Posaconazole has been used successfully for preventing invasive fungal infections in at risk patients, despite it giving relatively low serum concentrations. However, high tissue levels of this agent have been reported in treated patients.
- A recent study has tested the theory that it is the intracellular levels of posaconazole which are important for determining the success of this antifungal for prophylaxis. see Campoli et al
- By exposing endothelial cells to posaconazole or itraconazole, then removing any extracellular drug, prior to allowing infection with various fungal species - they were able to inhibit growth of A. fumigatus for at least 48 hours and the cells were protected from damage caused by infection. Cell-associated posaconazole levels were 40 to 50-fold higher than extracellular levels and the drug was predominantly detected in cellular membranes. Fungistatic levels of posaconazole persisted within epithelial cells for up to 48 hours.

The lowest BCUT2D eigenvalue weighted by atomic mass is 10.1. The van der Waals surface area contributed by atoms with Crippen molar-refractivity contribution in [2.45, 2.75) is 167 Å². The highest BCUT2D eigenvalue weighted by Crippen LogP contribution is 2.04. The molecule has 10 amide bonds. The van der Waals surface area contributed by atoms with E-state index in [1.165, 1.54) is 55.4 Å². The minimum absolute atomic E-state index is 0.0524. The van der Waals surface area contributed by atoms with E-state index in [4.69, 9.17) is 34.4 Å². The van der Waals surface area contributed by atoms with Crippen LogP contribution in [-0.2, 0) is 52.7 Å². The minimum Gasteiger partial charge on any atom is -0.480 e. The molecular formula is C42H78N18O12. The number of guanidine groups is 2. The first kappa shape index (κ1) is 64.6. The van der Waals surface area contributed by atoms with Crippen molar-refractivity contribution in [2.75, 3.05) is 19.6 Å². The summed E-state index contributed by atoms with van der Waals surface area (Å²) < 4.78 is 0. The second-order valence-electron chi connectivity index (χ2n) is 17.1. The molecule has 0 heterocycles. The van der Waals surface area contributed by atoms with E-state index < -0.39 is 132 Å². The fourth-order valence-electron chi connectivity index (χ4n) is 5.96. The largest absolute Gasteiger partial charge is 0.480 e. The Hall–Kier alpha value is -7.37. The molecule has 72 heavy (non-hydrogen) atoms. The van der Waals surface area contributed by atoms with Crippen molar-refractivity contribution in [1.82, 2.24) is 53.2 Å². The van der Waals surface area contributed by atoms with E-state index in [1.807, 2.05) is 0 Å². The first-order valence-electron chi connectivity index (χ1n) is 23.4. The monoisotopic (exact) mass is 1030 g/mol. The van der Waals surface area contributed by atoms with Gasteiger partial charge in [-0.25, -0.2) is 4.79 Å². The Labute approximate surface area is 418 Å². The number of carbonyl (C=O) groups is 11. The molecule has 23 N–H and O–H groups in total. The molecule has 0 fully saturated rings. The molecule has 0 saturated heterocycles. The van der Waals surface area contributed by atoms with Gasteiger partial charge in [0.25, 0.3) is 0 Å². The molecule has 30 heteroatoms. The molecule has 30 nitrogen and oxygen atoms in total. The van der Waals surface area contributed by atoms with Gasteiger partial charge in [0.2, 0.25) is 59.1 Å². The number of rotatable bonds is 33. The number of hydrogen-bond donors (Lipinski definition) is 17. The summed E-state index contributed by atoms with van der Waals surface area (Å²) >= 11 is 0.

The protective effect was not possible for antifungals other than posaconazole and itraconazole. The study suggests that the concentration of posaconazole in the cellular membranes is responsible for its effectiveness when used as a prophylactic drug, and explains the discrepancy between serum levels of these drugs and their effectiveness.
- Measurement of the pharmacokinetics of the cellular and membrane fractions respectively- may enable the refinement of dosing strategies to enhance action of the drugs whilst minimising exposure to the antifungal agent.